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St. Regis Mohawk Health Services provide box gardens to diabetics

AKWESASNE, N.Y. – “The St. Regis Mohawk Health Services in Akwesasne, N.Y. is doing something interesting with their IHS grant funded Healthy Heart Project participants; four years ago they started a community box garden project,” said Yvette Roubideaux, co-director of the Coordinating Center for the Special Diabetes Program for Indians Demonstration Projects. “Apparently in their community there was contamination of the soil and so they could no longer grow in-ground gardens.

“The garden project is teaching participants how to grow fresh fruits and vegetables and how to prepare them with healthy recipes. This helps them improve their diets and reduce the rates of obesity.”

“We provide diabetes self-management education and case management with the help of our physicians, dietitians, fitness specialists, stress reduction and tobacco cessation,” said Janine Rourke, project director for the Mohawk Healthy Heart program. “The case management program involves the delivery of a 10-week Gift of Honoring Heart Health curriculum which the program participants are required to attend.

“We also have our community-based activities and that is where we get creative and fun and do a lot of networking with the community.”

Participants enrolled in the program are tribal members who receive their primary care at the clinic, have type 1 or 2 diabetes, are not on dialysis, are not pregnant and are at least 18 years old.

“We had participants in the Healthy Heart Program who didn’t eat fruits and vegetables because they were too expensive, and they didn’t have the means to till a garden or weren’t able to maintain a large in-ground garden,” said Mera Faubert, administrative assistant and data coordinator for the project. “So, Janine and I brainstormed and came up with the garden project.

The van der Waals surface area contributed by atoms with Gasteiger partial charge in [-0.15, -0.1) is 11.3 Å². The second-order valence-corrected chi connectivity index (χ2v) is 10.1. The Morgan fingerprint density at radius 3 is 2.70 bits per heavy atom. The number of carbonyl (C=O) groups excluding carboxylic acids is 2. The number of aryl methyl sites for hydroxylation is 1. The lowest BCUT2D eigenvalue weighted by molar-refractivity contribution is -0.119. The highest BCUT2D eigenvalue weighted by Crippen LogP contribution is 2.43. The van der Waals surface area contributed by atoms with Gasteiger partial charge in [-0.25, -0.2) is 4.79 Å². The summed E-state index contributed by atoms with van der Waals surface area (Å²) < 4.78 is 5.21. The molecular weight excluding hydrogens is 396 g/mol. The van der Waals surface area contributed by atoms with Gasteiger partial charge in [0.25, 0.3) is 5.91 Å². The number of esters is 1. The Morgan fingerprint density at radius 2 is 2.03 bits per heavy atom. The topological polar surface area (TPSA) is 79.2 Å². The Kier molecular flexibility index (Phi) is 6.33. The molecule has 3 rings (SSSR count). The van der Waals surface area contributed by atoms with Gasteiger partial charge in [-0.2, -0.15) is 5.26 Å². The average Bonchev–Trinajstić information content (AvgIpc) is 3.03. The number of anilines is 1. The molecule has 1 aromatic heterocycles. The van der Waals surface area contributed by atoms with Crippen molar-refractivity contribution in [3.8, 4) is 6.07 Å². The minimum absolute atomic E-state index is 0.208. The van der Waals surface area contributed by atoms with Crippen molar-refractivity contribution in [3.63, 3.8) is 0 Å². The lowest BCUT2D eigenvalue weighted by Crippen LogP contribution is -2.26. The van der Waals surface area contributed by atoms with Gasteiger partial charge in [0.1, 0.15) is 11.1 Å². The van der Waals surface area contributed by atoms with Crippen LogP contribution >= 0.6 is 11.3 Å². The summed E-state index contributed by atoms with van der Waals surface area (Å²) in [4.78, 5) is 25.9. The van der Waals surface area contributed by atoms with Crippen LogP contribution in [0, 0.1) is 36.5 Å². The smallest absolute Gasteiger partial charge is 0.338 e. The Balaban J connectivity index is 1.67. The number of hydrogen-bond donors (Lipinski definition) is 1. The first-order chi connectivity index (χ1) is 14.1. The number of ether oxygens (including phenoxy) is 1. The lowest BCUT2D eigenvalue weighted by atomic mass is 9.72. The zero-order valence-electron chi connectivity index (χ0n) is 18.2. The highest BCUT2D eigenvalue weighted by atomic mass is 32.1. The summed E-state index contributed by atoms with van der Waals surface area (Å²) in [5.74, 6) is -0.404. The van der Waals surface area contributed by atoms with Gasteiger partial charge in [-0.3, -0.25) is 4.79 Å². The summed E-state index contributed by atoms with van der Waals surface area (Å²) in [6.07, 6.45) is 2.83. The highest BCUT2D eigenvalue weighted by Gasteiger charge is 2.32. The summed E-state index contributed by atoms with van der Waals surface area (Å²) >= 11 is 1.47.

“We surveyed 32 of our participants at that time (2005) to see if they would be interested in a cedar form box garden, top soil and vegetables in exchange for maintaining and harvesting their gardens. Out of the 32 surveyed we successfully delivered 18 raised four foot by four foot cedar forms, top soil and 604 assorted vegetables. In Akwesasne – in Mohawk territory – we are labeled as a superfund site. Because of that the people stopped fishing and growing their own gardens due to contamination issues.

“Last year we had 64 Healthy Heart Program participants that were surveyed and we delivered five new raised garden beds and replenished 23 existing gardens. Out of the 64 participants, 15 prepared their own in-ground gardens and we provided them with help in the form of plants,” Faubert said.

“What we have seen here is significant weight loss, increase in physical activity, lifestyle changes in terms of calorie control, healthier eating habits, lower A1c levels and a reduction in their dependence on medication. Not all the data is in on the coordinating end to support that, but this is what we are seeing here at the local level,” Rourke said.

“This Mohawk community has worked very hard within this Healthy Heart Project – along with a great staff – and the community has well-received this project. We have had a lot of successes.”